The dangers of kids binge drinking
Alcoholic shots and the potential risk to young people
From prom to end of school celebrations, it’s party time. It may also be the time to talk to your kids about binge drinking.
A study published in the Journal of Child and Adolescent Substance Abuse reports that about one in five underage people under 21 consumed alcoholic shots in the past 30 days. The study states the youth were more likely to binge drink, consume more alcohol and physically fight someone.
The Substance Abuse and Mental Health Services Administration (SAMHSA), which conducts the annual National Survey on Drug Use and Health (NSDUH), defines binge drinking as drinking five or more alcoholic drinks on the same occasion on at least 1 day in the past 30 days.
While there were no significant differences by age, race or region, the amount of shots consumed among underage drinkers was slightly higher among females. The Centers for Disease Control and Prevention (CDC) reports that one in five high school girls binge drink.
“Binge drinking is usually a function, expression or defense of some earlier trauma that has not been exposed or dealt with,” said Lena Zettler, MA, LPA, director of the department of Psychology at Cook Children’s. “Chances are that the ‘one’ girl in the ‘one in five’ statistic was abused or is in real psychological pain.”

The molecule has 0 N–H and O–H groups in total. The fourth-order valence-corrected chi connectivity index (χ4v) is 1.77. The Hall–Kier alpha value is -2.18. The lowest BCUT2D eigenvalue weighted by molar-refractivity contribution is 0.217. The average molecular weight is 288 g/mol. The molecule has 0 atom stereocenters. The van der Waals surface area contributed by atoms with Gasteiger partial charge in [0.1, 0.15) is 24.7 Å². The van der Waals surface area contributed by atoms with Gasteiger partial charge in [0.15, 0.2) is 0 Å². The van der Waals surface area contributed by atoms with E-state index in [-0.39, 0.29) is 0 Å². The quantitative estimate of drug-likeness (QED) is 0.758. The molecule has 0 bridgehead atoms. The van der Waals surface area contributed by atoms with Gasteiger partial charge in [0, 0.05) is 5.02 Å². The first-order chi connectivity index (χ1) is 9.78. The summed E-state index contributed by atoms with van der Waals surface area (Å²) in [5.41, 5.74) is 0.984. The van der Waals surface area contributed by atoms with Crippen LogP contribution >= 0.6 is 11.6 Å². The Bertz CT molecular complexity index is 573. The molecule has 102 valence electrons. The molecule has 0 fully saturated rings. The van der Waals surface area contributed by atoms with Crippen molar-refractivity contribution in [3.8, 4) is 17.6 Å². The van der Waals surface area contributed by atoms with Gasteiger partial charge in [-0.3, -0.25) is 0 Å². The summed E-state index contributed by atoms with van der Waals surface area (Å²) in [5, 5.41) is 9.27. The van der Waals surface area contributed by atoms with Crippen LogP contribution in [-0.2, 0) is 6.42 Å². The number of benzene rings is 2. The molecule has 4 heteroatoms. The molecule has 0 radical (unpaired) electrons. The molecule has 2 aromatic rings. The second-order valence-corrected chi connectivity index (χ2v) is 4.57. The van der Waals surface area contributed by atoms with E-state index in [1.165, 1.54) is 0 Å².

The CDC stated binge drinking results in about 23,000 deaths in girls and women each year and increases the chances of breast cancer, heart disease, sexually transmitted diseases, unintended pregnancy and many other problems.
Zettler said teens often binge drink around events, for example, they drink a lot in a short amount of time before a homecoming game. Girls are more vulnerable to binge drinking than boys, both because they more often are victims of trauma and they lack the enzyme to more effectively metabolize alcohol.
“Teen girls may have more of an issue with binge drinking because they might choose to drink liquor, especially vodka and white rum—as opposed to beer and wine—because of fewer calories,” Zettler said. “So rather than think about how much they are drinking in a short amount of time and what that is doing to their brain, they only focus on consuming fewer calories.”
Know the Risk Factors
Zettler believes there is probably a genetic predisposition for some binge drinkers, similar to the genetic link to other forms of alcohol abuse.
“I tell kids that when it comes to drinking and drugs, we are not all equal,” Zettler said. “In other words, you never know—maybe until it’s too late—if you will be the one who develops a problem or can’t stop drinking.”
Zettler suggests parents educate their kids about how binge drinking can have long-term brain effects, easily lead to alcohol poisoning (especially in girls), and put them at greater risk for being sexually assaulted or other harmful events.